Fourth Sunday of Lent
March 19, 2023
The Academy Awards aired last Sunday. In the days and even weeks building up to the show, there was a lot of news about the nominees in the various categories. Of course, the actual production held a prime time slot on television. And entertainment reporters, at least for the next few days, will continue to find things to discuss about the winners and losers. Although the whole thing was of little interest to me, it did give me an idea about this week’s Gospel.
The story of this “healing miracle” and the backstories leading up to it would be a powerful movie, that, if done properly, could well be an “Oscar sweep.”
The screenplay writers, in order to do justice to the script, would have to understand the social customs of the times. The so-called “holiness code” that influenced people’s impressions of and relationships with one another, provided that “bad things” happen to people because they have sinned. The movie will begin with disciples, aware of this misguided belief, asking The Lord: Rabbi, who sinned…this man or his parents that he was born blind?
And so, a “backstory” will be needed. What did this family do…or fail to do in the past…maybe even several generations in the past…which resulted in “inherited guilt” and the punishment of a child born blind?
The family’s shame will surface again during the investigation into the healing. The parents carry a sense of guilt because a past sin (even if they are unaware of what it might have been) is the only logical explanation for their son’s blindness. They are called before the authorities investigating the healing without social standing or credibility. They know they have been per-judged.
Of course, they are reluctant to make any statement or express an opinion which might add to their troubles. Their sense of shame is so great that they leave their son to defend himself. They are already broken down by a totally misguided theology which depicts God as a harsh and punitive judge. In short, they are terrified…of God and of those representing God.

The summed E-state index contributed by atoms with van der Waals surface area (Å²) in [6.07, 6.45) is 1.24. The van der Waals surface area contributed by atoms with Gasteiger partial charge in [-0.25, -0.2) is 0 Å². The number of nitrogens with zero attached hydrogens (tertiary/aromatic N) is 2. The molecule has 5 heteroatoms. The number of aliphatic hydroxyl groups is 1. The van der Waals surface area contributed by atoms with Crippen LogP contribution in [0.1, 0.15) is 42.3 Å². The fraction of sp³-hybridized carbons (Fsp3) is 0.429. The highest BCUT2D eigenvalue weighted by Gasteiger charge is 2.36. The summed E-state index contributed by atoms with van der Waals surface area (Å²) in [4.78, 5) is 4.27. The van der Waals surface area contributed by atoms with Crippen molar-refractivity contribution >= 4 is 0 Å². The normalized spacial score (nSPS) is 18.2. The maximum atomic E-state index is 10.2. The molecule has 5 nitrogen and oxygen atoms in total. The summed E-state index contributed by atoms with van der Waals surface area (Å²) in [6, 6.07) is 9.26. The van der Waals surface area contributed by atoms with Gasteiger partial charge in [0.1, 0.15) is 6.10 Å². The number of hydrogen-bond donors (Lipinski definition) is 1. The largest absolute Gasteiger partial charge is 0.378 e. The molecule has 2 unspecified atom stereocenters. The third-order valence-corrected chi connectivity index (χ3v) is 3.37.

With respect to the inquisitors, the costume department and the makeup artists will be key. The religious leaders must be extravagantly dressed to demonstrate their power and privilege. They must appear sanctimonious, confident in their righteousness, and understanding of the situation before them. The actors will play the role with arrogance uncaring, but at the same time with exaggerated piety.
It will help to refer back to the “holiness code,” which explains that honor and privilege comes to those who lead exemplary lives. But the audience must be left asking themselves: What kind of example are these religious authorities really giving?
Actually, these parts won’t be particularly demanding. Even an inexperienced actor could offer a convincing performance. Human nature is such that we often jump to conclusions without bothering with the truth of a matter. And once we form an opinion, we vigorously defend it, regardless of the facts… especially when it comes to playing the “blame game.”